MORNING VIEW: Metals prices mainly firmer, wider markets mixed as corporate earnings loom

The base metals on the London Metal Exchange and on the Shanghai Futures Exchange were mainly firmer this morning, Monday April 20, but broader markets were mixed with equities braced for the release of corporate earnings.

With some countries and regions looking to lift restrictions, while others are extending restrictions and with uncertainty about whether reopening will lead to second waves of the Covid-19 virus spreading, the outlook remains murky.

  • Asian-Pacific equities were mainly weaker, while pre-market major western equity futures were mixed, with gains in Europe and losses in the United States.
  • Corporate earnings season continues, so could lead to some shocks.

Base metals
Three-month base metals prices on the LME were up by an average of 0.8% as at 6.41am London time this morning, led by a 2.3% gain in nickel to $12,350 per tonne. Lead was the odd one out, it was down by 0.1% at $1,675.50 per tonne, while the rest were up between 0.4% for copper ($5,231.50 per tonne) and 0.9% for tin ($15,310 per tonne). Encouragingly the gains were seen on strong volume.

Volume on the LME was higher than it has been in recent days with 11,453 lots traded as at 6.41am London time, compared with an average of 8,308 lots traded at a similar time across last week and 6,750 lots the week before.

The most-traded base metals contracts on the SHFE were also stronger by an average of 0.8% and again June lead was the one bucking the trend with a 1.2% loss, while the rest were up by an average of 1.2%, led by a 4.1% gain in June nickel – without nickel and lead, the others were up by an average of 0.5%. June copper was up by 0.7% at 42,510 yuan ($6,009) per tonne.

Precious metals
Spot gold and silver prices have been under pressure in recent days because risk-on in other markets has led to some profit-taking in bullion and rotation into equities. Gold was recently quoted at $1,677.82 per oz, this after a peak last week of $1,747.25 per oz. Silver was recently quoted at $15.16 per oz, this after a peak of $15.97 per oz last week.

Platinum and palladium are moving sideways with prices recently quoted at $780.20 per oz and $2,199.50 per oz respectively.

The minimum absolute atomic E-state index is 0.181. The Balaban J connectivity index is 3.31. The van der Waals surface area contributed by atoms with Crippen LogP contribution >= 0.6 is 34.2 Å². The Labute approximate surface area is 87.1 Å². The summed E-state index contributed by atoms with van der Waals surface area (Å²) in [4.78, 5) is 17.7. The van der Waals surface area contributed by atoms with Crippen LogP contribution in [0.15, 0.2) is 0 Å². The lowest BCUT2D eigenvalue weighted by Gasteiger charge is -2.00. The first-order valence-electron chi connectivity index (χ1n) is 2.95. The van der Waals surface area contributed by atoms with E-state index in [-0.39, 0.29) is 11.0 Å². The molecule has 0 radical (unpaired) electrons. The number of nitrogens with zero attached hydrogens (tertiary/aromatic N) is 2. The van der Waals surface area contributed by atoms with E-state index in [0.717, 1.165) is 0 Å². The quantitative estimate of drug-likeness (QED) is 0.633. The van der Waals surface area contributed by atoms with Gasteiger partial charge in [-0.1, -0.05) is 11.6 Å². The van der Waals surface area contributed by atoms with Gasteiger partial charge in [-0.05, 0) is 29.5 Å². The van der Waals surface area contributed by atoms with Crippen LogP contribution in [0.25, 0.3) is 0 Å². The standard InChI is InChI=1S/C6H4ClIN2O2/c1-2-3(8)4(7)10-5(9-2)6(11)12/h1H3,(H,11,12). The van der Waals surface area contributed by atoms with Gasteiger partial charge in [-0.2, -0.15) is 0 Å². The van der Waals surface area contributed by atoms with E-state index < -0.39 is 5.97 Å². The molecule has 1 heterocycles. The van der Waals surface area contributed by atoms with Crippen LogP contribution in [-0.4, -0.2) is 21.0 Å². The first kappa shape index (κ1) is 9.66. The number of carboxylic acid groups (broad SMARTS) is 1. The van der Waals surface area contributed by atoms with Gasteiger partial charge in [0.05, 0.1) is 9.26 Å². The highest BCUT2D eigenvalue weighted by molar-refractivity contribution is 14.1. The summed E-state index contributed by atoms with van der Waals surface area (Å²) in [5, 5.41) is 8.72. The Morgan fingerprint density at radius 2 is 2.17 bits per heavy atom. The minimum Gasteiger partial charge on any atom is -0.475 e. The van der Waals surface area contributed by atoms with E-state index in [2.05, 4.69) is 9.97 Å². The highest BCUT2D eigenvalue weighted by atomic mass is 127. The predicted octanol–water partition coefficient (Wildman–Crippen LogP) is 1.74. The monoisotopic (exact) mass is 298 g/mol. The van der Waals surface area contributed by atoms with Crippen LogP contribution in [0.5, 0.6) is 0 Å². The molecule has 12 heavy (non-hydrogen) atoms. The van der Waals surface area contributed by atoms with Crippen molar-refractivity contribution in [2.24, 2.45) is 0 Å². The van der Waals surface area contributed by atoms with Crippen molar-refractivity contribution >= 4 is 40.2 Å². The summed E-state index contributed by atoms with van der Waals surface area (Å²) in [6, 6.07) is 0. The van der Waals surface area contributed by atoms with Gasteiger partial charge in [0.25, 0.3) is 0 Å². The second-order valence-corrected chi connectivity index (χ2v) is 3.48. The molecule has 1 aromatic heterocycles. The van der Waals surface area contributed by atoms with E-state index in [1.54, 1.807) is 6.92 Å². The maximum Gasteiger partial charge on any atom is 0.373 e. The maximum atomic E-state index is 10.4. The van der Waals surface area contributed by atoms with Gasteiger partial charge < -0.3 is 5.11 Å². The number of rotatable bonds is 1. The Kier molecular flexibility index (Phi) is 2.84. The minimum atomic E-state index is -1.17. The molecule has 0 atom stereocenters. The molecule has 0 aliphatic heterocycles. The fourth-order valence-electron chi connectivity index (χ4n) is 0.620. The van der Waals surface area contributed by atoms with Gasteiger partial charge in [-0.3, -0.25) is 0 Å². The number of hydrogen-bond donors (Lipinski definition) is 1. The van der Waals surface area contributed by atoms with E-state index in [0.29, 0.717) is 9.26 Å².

Wider markets
Despite the return of risk-on in broader markets the yield on benchmark US 10-year treasuries has retreated to 0.63%, after 0.66% at a similar time on April 17.

Asian-Pacific equities were mainly weaker this morning: the Nikkei (-1.15%), the Hang Seng (-0.16%), the ASX 200 (-2.45%) and the Kospi (-0.84%), but China’s CSI 300 (+0.15%) is bucking the trend.

The dollar index is consolidating last week’s gains, it was recently quoted at 99.98, this after a low of 98.81 on April 14.

The other major currencies we follow are mixed and generally consolidating: sterling (1.2457), the euro (1.0852), the yen (107.85) and the Australian dollar (0.6345).

Key data
Today’s economic data is light with Germany’s producer price index falling by 0.8%, the largest fall since 2009. Later there is data on the European Union’s current account and trade balance and there is also the Bundesbank’s monthly report.

Today’s key themes and views
Copper, zinc and nickel, arguably the main infrastructure metals, are leading on the upside, and all-rounder aluminium is holding up relatively well above recent lows, as is tin, while auto-dominated lead is the metal that is bucking the trend with its price drifting lower again.

Also with equities upbeat that is another tailwind for the metals, but the metals are unlikely to be immune to set back in equity prices and the reality of the demand destruction, further poor data, corporate earnings and guidance, as well as all the debt companies will have incurred, could mean equities suffer another reality check before too long.

Gold prices are experiencing some profit-taking, but our overall view on gold is unchanged: the combination of economic pain, much uncertainty and ultra-loose monetary and fiscal policy, are expected to support demand for gold and other havens.